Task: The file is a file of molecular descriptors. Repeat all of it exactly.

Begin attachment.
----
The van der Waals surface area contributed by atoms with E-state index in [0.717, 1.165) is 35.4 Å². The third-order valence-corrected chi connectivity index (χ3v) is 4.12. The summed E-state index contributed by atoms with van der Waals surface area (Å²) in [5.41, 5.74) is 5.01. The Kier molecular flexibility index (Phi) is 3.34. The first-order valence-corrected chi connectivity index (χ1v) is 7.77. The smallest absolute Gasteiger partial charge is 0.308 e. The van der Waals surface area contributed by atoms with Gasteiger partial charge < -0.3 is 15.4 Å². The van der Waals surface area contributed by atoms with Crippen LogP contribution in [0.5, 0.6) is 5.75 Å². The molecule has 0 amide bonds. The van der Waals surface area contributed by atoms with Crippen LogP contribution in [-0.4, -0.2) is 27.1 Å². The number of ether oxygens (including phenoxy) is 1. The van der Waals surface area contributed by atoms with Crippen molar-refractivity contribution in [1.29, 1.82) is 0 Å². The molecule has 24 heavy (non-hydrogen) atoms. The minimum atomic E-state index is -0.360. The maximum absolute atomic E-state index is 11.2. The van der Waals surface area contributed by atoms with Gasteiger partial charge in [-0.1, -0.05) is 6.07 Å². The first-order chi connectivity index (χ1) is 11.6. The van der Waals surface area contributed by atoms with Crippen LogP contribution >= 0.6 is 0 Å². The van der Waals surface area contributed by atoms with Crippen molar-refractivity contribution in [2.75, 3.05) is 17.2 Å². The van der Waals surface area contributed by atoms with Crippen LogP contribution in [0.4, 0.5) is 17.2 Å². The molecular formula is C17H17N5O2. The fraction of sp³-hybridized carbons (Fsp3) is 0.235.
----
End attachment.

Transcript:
The van der Waals surface area contributed by atoms with E-state index in [0.717, 1.165) is 35.4 Å². The third-order valence-corrected chi connectivity index (χ3v) is 4.12. The summed E-state index contributed by atoms with van der Waals surface area (Å²) in [5.41, 5.74) is 5.01. The Kier molecular flexibility index (Phi) is 3.34. The first-order valence-corrected chi connectivity index (χ1v) is 7.77. The smallest absolute Gasteiger partial charge is 0.308 e. The van der Waals surface area contributed by atoms with Gasteiger partial charge < -0.3 is 15.4 Å². The van der Waals surface area contributed by atoms with Crippen LogP contribution in [0.5, 0.6) is 5.75 Å². The molecule has 0 amide bonds. The van der Waals surface area contributed by atoms with Crippen LogP contribution in [-0.4, -0.2) is 27.1 Å². The number of ether oxygens (including phenoxy) is 1. The van der Waals surface area contributed by atoms with Crippen molar-refractivity contribution in [1.29, 1.82) is 0 Å². The molecule has 24 heavy (non-hydrogen) atoms. The minimum atomic E-state index is -0.360. The maximum absolute atomic E-state index is 11.2. The van der Waals surface area contributed by atoms with Gasteiger partial charge in [-0.1, -0.05) is 6.07 Å². The first-order chi connectivity index (χ1) is 11.6. The van der Waals surface area contributed by atoms with Crippen LogP contribution >= 0.6 is 0 Å². The van der Waals surface area contributed by atoms with Crippen molar-refractivity contribution in [2.75, 3.05) is 17.2 Å². The van der Waals surface area contributed by atoms with Crippen LogP contribution in [0.4, 0.5) is 17.2 Å². The molecular formula is C17H17N5O2. The fraction of sp³-hybridized carbons (Fsp3) is 0.235.